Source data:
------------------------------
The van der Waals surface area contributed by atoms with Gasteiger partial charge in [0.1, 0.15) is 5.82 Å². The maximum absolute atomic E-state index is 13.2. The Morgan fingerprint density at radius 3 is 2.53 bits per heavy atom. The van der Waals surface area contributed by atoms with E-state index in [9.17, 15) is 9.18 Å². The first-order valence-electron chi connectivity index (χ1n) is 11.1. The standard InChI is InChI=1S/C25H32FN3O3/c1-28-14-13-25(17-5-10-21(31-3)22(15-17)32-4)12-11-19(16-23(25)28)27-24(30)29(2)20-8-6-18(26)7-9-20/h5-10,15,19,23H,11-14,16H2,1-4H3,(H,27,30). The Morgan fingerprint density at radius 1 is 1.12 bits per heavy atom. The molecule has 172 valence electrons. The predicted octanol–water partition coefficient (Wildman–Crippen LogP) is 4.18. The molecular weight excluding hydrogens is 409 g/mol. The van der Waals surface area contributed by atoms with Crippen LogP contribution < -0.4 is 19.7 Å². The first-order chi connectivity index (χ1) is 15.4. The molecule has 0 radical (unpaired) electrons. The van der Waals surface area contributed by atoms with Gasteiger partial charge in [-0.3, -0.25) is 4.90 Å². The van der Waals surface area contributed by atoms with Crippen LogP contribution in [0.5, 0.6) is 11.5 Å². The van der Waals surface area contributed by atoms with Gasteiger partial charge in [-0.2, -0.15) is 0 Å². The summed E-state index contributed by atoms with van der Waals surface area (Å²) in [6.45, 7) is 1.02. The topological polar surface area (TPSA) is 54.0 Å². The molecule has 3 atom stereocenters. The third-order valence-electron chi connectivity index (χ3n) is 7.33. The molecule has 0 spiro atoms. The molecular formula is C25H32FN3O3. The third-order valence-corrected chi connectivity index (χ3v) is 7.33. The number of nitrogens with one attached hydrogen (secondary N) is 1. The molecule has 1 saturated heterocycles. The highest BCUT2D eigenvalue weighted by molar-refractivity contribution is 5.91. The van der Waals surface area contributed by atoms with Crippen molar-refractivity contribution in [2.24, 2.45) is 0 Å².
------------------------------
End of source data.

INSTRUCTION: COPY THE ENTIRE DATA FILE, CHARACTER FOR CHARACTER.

The van der Waals surface area contributed by atoms with Gasteiger partial charge in [0.1, 0.15) is 5.82 Å². The maximum absolute atomic E-state index is 13.2. The Morgan fingerprint density at radius 3 is 2.53 bits per heavy atom. The van der Waals surface area contributed by atoms with E-state index in [9.17, 15) is 9.18 Å². The first-order valence-electron chi connectivity index (χ1n) is 11.1. The standard InChI is InChI=1S/C25H32FN3O3/c1-28-14-13-25(17-5-10-21(31-3)22(15-17)32-4)12-11-19(16-23(25)28)27-24(30)29(2)20-8-6-18(26)7-9-20/h5-10,15,19,23H,11-14,16H2,1-4H3,(H,27,30). The Morgan fingerprint density at radius 1 is 1.12 bits per heavy atom. The molecule has 172 valence electrons. The predicted octanol–water partition coefficient (Wildman–Crippen LogP) is 4.18. The molecular weight excluding hydrogens is 409 g/mol. The van der Waals surface area contributed by atoms with Crippen LogP contribution < -0.4 is 19.7 Å². The first-order chi connectivity index (χ1) is 15.4. The molecule has 0 radical (unpaired) electrons. The van der Waals surface area contributed by atoms with Gasteiger partial charge in [-0.3, -0.25) is 4.90 Å². The van der Waals surface area contributed by atoms with Crippen LogP contribution in [0.5, 0.6) is 11.5 Å². The van der Waals surface area contributed by atoms with Gasteiger partial charge in [-0.2, -0.15) is 0 Å². The summed E-state index contributed by atoms with van der Waals surface area (Å²) in [6.45, 7) is 1.02. The topological polar surface area (TPSA) is 54.0 Å². The molecule has 3 atom stereocenters. The third-order valence-electron chi connectivity index (χ3n) is 7.33. The molecule has 0 spiro atoms. The molecular formula is C25H32FN3O3. The third-order valence-corrected chi connectivity index (χ3v) is 7.33. The number of nitrogens with one attached hydrogen (secondary N) is 1. The molecule has 1 saturated heterocycles. The highest BCUT2D eigenvalue weighted by molar-refractivity contribution is 5.91. The van der Waals surface area contributed by atoms with Crippen molar-refractivity contribution in [2.24, 2.45) is 0 Å².